Having recently attended an official briefing for the proposed National Energy Saving Initiative (NESI), a prediction: We’ll all be waiting quite a while for the single most sensible and important clean energy future reform still undone in Australia.
- The Australian Government is not formally committed to a national scheme, as yet, it’s only investigating one. But there is a hefty Issues Paper, a joint working group of the climate change and energy departments in Canberra, and a multi-stakeholder external advisory group. The path also is being cleared via the draft Energy White Paper released late last year, and the Government cites carbon pricing, renewable energy and energy efficiency as the three core elements of its climate strategy.
- Likely (but technically unofficial) major objectives for NESI include reducing electricity bills, through actual energy saving and also peak demand management; a social equity outcome of supporting low-income households, which are especially vulnerable to higher energy prices; and greenhouse gas abatement.
- If the Government does embrace the idea, and can tightly describe a scheme’s main elements, it will still have to get it past a rigorous Regulatory Impact Statement (RIS) process – with detailed cost-benefit analysis – before its being adopted as a firm policy commitment. If all goes well, the RIS could be completed by the end of 2012.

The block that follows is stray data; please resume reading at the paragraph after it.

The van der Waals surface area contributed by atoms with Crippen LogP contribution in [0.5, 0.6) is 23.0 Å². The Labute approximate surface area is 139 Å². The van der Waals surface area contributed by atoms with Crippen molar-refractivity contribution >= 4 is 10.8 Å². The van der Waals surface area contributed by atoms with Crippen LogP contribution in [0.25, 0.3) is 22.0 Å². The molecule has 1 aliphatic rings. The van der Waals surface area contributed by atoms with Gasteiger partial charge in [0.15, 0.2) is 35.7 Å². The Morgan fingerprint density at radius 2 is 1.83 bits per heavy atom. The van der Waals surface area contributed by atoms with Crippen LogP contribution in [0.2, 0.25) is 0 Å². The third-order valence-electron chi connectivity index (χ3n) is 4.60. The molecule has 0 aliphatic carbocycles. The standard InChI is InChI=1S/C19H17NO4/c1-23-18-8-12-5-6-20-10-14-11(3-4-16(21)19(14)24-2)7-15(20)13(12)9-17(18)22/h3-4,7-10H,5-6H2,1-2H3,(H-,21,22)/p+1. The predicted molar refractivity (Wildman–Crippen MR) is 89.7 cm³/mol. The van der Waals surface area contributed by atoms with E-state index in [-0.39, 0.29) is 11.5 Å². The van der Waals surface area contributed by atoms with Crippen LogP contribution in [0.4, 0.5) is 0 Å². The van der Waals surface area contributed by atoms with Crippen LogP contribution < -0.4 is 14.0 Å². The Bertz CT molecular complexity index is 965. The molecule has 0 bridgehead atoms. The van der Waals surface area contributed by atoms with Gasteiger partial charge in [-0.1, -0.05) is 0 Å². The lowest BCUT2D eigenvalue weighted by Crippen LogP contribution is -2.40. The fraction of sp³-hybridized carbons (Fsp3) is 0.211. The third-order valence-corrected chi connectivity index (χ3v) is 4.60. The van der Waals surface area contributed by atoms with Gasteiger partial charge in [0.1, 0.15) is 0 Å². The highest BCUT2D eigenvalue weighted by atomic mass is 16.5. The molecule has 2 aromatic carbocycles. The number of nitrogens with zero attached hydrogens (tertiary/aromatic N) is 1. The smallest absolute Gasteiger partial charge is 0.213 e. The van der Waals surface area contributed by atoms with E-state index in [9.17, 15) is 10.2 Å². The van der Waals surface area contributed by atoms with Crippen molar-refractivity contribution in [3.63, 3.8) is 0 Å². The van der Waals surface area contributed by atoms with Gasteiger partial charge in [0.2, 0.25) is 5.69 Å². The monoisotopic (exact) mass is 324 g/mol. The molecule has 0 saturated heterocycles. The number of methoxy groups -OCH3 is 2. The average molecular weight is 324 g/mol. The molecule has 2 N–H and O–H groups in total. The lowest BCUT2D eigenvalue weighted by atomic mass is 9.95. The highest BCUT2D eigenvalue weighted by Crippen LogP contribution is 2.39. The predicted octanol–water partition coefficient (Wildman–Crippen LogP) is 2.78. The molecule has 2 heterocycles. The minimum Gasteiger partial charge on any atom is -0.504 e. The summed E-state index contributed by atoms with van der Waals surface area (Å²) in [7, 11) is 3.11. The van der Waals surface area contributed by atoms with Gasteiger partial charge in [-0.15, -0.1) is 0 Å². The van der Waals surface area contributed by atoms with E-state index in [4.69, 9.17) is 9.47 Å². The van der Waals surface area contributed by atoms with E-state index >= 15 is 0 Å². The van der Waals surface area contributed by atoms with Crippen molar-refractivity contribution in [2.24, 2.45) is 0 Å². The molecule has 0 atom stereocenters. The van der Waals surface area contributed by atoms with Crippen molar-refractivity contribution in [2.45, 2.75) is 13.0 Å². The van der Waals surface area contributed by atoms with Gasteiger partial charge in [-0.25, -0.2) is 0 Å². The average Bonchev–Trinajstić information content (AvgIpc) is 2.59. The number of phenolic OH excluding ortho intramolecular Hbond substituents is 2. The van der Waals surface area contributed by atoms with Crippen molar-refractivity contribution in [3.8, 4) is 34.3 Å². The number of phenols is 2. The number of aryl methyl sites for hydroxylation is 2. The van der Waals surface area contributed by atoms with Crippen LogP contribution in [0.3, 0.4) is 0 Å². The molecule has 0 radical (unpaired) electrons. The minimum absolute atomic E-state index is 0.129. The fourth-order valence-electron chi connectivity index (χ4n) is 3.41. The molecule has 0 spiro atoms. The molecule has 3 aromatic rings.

- Assuming the RIS is positive, you may be thinking the Government could then implement a NESI, but not on your life. Then it would have to negotiate with the states and territories through the Council of Australian Governments (COAG), starting with the Standing Council on Energy and Resources, in the first half of 2013.
- This is where the harmonisation hitch comes in. NSW, Victoria and South Australia already have their own energy saving schemes, and the starting point for a national scheme is that it would replace them in a good-for-all fusion. But harmony between states has never been a strong point of the Australian federation.
- Already, the Liberal-National Party Coalition governments in NSW and Victoria have agreed (in mid-December 2011, see article from The Australian newspaper) to work together on harmonising their respective energy efficiency schemes, among other things, at least in part because they aren’t completely happy with COAG. No one really knows what that means for a NESI.
- There’s also the not-so-minor matter that the Labor Government in Canberra is a minority one, on shaky electoral ground, may not run full-term into the second half of 2013, or even if does get that far, could lose the subsequent election. So assuming it goes to the polls with NESI as part of its policy platform, that yet may count for little.
- On the brighter side, common sense suggests that any future Government would support some form of major energy efficiency initiative, given that the target of a 5% reduction of greenhouse gas emissions (on Australia’s 2000 baseline) by 2020 – which is supported by both of the major political blocs – will be very hard to reach without lots of the low-cost abatement offered by saving energy.
- So, it may well take an election to confirm the fate of NESI, or some alternative model, as well as whether the carbon pricing scheme is retained as Labor (plus some Greens and Independents) wants, or dumped as the Coalition promises.